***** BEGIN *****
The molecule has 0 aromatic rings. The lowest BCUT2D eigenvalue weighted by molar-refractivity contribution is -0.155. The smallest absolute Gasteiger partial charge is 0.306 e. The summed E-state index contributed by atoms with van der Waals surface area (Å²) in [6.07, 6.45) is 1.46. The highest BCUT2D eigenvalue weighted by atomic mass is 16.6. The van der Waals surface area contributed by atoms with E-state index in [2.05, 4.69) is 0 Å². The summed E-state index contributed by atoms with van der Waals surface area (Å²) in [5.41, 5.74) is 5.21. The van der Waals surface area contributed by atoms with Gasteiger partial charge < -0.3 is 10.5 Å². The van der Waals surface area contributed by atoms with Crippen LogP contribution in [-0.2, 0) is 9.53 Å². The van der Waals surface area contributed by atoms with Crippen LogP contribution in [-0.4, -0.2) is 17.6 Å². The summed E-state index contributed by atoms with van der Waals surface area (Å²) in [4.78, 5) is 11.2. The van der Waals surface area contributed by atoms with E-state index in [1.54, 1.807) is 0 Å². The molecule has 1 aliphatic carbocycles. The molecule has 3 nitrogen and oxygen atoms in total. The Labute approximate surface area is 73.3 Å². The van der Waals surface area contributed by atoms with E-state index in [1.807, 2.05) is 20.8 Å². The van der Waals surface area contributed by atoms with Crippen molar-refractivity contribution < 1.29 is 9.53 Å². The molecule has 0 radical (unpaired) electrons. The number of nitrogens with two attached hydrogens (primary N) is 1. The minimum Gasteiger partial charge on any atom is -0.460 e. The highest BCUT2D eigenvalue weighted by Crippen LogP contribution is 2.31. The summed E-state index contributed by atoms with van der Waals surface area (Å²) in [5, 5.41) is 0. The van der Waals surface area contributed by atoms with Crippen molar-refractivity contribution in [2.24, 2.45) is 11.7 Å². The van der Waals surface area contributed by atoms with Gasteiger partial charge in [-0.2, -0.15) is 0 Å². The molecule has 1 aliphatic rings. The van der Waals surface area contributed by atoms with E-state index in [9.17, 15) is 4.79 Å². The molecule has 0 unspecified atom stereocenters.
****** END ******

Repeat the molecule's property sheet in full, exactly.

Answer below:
The molecule has 0 aromatic rings. The lowest BCUT2D eigenvalue weighted by molar-refractivity contribution is -0.155. The smallest absolute Gasteiger partial charge is 0.306 e. The summed E-state index contributed by atoms with van der Waals surface area (Å²) in [6.07, 6.45) is 1.46. The highest BCUT2D eigenvalue weighted by atomic mass is 16.6. The van der Waals surface area contributed by atoms with E-state index in [2.05, 4.69) is 0 Å². The summed E-state index contributed by atoms with van der Waals surface area (Å²) in [5.41, 5.74) is 5.21. The van der Waals surface area contributed by atoms with Gasteiger partial charge < -0.3 is 10.5 Å². The van der Waals surface area contributed by atoms with Crippen LogP contribution in [-0.2, 0) is 9.53 Å². The van der Waals surface area contributed by atoms with Crippen LogP contribution in [-0.4, -0.2) is 17.6 Å². The summed E-state index contributed by atoms with van der Waals surface area (Å²) in [4.78, 5) is 11.2. The van der Waals surface area contributed by atoms with E-state index in [1.54, 1.807) is 0 Å². The molecule has 1 aliphatic carbocycles. The molecule has 3 nitrogen and oxygen atoms in total. The Labute approximate surface area is 73.3 Å². The van der Waals surface area contributed by atoms with E-state index in [1.807, 2.05) is 20.8 Å². The van der Waals surface area contributed by atoms with Crippen molar-refractivity contribution < 1.29 is 9.53 Å². The molecule has 0 radical (unpaired) electrons. The number of nitrogens with two attached hydrogens (primary N) is 1. The minimum Gasteiger partial charge on any atom is -0.460 e. The highest BCUT2D eigenvalue weighted by Crippen LogP contribution is 2.31. The summed E-state index contributed by atoms with van der Waals surface area (Å²) in [5, 5.41) is 0. The van der Waals surface area contributed by atoms with Crippen molar-refractivity contribution in [2.24, 2.45) is 11.7 Å². The van der Waals surface area contributed by atoms with Gasteiger partial charge in [-0.2, -0.15) is 0 Å². The molecule has 1 aliphatic rings. The van der Waals surface area contributed by atoms with E-state index in [9.17, 15) is 4.79 Å². The molecule has 0 unspecified atom stereocenters.